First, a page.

Did you know that less than half of the 2012 graduating class that took the ACT college entrance exam scored at the level that predicts earning a "C" or better in math as freshman in college? Only 24 percent scored at this level on all four sections of the ACT. And though results have improved slightly over the last few years, at the current rate of improvement, it will take 60 years for 80 percent of U.S. students to reach levels that indicate a readiness to succeed in college. So, the question is: how do we provide instruction to our children that meet all students' needs?
2013: The Year of Adaptive Learning
Adam Newman, Impatient Optimists, Bill and Melinda Gates Foundation, April 10, 2013
Adaptive learning offers an opportunity to enhance the instructional effectiveness of colleges and universities and to deliver more personalized pathways to students. This space remains nascent, often pinned between hyperbolic promises of technology-facilitated learning models and the challenge of understanding what exactly is an adaptive learning solution. Education Growth Advisors (EGA), a strategic advisory and consulting firm and investment bank, recently published Learning to Adapt: Understanding the Adaptive Learning Supplier Landscape, a report commissioned by the Bill & Melinda Gates Foundation, to serve as a guide for higher education decision-makers considering adaptive learning initiatives. The Impatient Optimists spoke with Adam Newman, founding and managing partner at EGA, about the current landscape of adaptive learning and where it’s headed.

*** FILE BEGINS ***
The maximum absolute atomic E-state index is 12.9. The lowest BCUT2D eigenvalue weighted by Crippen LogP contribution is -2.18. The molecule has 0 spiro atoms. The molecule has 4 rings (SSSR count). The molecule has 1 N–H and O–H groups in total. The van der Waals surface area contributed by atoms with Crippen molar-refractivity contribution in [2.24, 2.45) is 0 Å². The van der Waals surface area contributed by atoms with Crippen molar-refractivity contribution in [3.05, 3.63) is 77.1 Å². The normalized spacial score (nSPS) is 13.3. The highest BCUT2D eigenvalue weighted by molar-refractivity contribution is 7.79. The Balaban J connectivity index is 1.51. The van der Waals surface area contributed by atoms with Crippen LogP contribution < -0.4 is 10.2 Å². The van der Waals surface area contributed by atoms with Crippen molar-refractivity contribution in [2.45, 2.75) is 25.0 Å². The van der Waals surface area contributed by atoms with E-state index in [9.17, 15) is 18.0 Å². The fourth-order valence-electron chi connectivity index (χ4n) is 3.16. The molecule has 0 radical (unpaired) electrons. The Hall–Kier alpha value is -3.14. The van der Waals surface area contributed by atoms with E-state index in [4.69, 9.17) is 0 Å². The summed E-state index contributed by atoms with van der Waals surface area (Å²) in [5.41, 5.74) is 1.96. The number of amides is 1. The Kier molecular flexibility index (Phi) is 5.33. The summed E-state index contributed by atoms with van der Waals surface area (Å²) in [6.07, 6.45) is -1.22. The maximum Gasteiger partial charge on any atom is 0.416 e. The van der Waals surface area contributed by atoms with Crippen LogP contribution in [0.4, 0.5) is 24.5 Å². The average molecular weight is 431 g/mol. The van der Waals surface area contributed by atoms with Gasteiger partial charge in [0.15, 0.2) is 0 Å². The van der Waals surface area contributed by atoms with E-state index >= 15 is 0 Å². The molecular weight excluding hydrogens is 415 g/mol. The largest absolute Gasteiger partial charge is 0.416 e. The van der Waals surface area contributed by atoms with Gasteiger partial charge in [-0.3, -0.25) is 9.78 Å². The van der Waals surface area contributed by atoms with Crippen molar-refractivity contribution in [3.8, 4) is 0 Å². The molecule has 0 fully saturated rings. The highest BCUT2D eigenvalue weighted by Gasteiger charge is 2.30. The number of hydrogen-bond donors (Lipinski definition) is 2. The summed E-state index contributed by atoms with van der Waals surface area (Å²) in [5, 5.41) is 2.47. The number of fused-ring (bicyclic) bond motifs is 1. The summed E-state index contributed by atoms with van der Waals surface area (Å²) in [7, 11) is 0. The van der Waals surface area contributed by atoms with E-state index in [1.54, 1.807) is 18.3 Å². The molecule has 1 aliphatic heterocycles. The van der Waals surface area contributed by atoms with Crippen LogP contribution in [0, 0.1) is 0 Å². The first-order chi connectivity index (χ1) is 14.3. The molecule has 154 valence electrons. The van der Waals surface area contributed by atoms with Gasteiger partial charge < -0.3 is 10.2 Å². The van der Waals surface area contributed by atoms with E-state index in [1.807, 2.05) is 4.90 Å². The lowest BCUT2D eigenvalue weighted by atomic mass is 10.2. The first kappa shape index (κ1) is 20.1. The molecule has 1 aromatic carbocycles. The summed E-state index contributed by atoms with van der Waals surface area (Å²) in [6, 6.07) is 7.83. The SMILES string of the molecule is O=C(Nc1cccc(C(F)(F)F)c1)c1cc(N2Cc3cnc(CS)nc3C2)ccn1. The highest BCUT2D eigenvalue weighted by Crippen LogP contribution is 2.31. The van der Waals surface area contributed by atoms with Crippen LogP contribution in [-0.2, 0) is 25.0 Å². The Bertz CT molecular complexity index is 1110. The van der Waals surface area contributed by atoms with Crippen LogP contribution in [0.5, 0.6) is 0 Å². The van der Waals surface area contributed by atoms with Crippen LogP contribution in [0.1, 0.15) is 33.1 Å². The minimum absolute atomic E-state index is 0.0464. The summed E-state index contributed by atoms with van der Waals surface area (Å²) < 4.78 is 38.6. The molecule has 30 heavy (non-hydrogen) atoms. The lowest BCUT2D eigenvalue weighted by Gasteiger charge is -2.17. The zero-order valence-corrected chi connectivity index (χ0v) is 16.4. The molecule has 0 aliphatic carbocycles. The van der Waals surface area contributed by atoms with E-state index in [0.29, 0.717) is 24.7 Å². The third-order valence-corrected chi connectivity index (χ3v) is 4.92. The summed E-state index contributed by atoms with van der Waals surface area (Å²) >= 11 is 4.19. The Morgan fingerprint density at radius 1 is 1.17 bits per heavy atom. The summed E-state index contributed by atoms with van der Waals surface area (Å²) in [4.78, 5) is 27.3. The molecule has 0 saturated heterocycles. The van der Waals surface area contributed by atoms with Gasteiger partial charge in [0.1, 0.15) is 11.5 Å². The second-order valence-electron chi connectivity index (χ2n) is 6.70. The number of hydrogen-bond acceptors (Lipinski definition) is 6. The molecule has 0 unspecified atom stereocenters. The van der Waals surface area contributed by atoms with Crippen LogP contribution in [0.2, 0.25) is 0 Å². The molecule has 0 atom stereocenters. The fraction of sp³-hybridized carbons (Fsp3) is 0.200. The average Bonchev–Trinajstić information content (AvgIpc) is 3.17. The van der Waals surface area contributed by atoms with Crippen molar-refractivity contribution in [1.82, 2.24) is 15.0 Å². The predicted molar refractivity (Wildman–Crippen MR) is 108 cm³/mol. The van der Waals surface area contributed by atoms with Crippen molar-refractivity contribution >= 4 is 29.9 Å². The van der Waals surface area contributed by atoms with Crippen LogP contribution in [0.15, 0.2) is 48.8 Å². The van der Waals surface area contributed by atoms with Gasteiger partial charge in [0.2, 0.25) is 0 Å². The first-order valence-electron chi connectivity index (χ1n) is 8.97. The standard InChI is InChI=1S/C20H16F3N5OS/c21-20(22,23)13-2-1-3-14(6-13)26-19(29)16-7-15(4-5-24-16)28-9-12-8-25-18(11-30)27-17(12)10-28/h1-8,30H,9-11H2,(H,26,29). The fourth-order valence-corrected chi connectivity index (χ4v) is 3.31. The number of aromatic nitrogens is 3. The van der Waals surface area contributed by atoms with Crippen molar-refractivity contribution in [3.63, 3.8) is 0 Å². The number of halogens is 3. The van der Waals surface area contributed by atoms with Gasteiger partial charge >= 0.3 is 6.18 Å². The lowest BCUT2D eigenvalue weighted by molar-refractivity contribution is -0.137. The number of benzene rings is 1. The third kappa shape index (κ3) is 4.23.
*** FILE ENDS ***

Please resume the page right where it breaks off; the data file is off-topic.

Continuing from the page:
Blended Learning

Carving a Place for Blended Learning in the Era of Teacher Evaluation
Paul Roen, blog, July 11, 2013
Earlier this year, the Measures of Effective Teaching (MET) Project released its final report. It was the culmination of a three-year investigation designed to synthesize practical understandings and best practices from the fragmented world of teacher evaluation. The project represents just one part of the larger effort to strengthen and standardize the measures that are used to judge teacher effectiveness. - See more here.
What Blended Learning Looks Like in Kindergarten
Alison Anderson, Getting Smart, July 12, 2013